Sunday 20 October 2013

More stay at home parenting, and some 1920s bon mots.

I make no apology for showing the world that I worked hard.  It is very easy for people to think (admit it!)  that stay at home Mums do nothing much all day, or that they do a bit of housework and then put their feet up.  "What do you find to do all day?" was something I was asked from time to time.  This resulted in an answer of varying savagery, depending on how tired, benevolent or hormonal I was feeling.

I will be the first to admit that it was fun doing this stuff (although I know not everyone would agree with that), but it is physically tiring doing housework, and if you are doing it properly it is mentally challenging bringing up children.  They do not naturally grow up well on their own, they need good solid parenting.  They do not always co-operate in this!

So there is a sample of a typical day.  Other stuff happened as well.

George was home from about 12 and had a drink to keep him going while I got his lunch.  He was growing so fast and was frantically hungry when he got home from playgroup.

Tots TV was supposed to introduce the child to the idea of French as a separate language.  Apart from the theme tune I don't think they remembered anything.  They still don't know what a 'sac magie' is any more than the next person, though it featured heavily!

A lot of children's TV was very trippy in the 80s, but probably only from a 70s raised adult's point of view.  Mind you, look at the Tellytubbies!  And nowadays the Night Garden is a bit strange from what I have seen.

I always sat with George to eat.  He was a messy eater and a wobbly sitter so I was keen to stay close to catch the drips and possibly the child.  We used to chatter about what happened at playgroup and who he was best friends with ( everyone).  He used to tell me all about Tots TV too, but from what I overheard from the kitchen, it bore no resemblance to what actually happened in the show.  The good thing was that it was a lovely programme so I felt he could watch it without being corrupted in any way.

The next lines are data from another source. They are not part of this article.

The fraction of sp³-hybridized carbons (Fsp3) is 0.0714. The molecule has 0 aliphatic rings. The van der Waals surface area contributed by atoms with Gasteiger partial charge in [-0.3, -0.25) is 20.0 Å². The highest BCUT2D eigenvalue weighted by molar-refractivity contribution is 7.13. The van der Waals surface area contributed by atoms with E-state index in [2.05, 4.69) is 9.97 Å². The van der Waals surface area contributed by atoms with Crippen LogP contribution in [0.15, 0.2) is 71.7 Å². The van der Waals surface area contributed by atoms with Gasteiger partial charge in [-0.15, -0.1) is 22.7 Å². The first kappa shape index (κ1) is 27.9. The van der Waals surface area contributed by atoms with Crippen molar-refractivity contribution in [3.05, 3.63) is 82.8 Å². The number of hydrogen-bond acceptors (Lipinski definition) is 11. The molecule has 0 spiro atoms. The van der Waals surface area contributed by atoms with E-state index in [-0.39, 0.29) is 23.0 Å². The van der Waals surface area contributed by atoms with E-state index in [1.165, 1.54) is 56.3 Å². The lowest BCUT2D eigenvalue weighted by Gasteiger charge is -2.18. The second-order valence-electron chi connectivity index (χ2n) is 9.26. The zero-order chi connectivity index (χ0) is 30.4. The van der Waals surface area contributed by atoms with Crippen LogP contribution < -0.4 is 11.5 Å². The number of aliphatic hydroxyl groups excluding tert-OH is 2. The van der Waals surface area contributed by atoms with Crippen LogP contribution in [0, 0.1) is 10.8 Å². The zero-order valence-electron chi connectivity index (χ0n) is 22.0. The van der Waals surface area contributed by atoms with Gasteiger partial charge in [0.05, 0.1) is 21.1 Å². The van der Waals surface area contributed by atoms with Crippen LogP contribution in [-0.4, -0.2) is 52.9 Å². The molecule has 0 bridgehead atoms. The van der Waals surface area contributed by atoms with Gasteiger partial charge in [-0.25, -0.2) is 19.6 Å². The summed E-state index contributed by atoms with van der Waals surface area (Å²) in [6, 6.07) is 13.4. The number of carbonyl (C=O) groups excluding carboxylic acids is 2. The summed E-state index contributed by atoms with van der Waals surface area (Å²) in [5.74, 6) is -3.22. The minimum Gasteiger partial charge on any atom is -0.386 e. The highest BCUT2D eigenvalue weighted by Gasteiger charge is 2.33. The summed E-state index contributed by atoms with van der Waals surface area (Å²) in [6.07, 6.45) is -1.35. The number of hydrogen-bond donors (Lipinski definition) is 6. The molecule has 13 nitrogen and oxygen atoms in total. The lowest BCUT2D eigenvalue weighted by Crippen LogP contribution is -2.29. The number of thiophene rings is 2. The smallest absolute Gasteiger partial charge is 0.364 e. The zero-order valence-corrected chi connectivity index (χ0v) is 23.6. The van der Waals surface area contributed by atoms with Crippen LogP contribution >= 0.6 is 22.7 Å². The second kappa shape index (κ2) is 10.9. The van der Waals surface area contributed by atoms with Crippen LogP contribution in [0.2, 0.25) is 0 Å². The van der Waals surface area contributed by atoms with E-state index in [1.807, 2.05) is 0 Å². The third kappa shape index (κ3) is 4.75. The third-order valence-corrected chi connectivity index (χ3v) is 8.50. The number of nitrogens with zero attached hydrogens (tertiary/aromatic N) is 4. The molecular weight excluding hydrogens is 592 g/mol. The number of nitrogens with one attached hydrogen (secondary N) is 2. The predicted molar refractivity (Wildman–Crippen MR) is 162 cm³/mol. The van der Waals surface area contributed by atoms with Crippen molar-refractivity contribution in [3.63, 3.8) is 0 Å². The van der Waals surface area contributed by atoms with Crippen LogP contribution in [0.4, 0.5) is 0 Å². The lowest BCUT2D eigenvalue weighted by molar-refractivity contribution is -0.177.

He used to add bits of playgroup games into the story and sometimes talk about the Tots coming round for tea.  He lived in a world of pure fantasy, and I wouldn't have had it any other way.    A strong imagination is a wonderful gift.

My grandmother was still alive and living in her own little flat at this time.  We used to go and visit quite often.  She was the daughter of an East End mounted policeman.  She took lessons as a young girl in the 1920s to improve her speech, as she felt at the time that a London accent did not allow one to 'speak properly' which was really the only acceptable way if you wanted to get on in the world at the time.  She looked after her mother-in-law for a while.  'Don't say "ain't", Mother', she would chide, say "isn't"'.  Luckily Great Grandma was very deaf, so never learned where she was going wrong.

She was a stickler for the correct forms in table manners and speech and just generally.  'Cleanliness is next to Godliness' she would say, and mean it.  'Don't put it down, put it away' 'A place for everything, and everything in its place'  'Elbows tucked in and not on the table' and my favourite 'horses sweat, gentlemen perspire and ladies glow'.

I think girls learned these sayings at school.  They produced their own problems - my uncle says he still finds himself putting things away half way through using them, and then spends ages wondering where they are...

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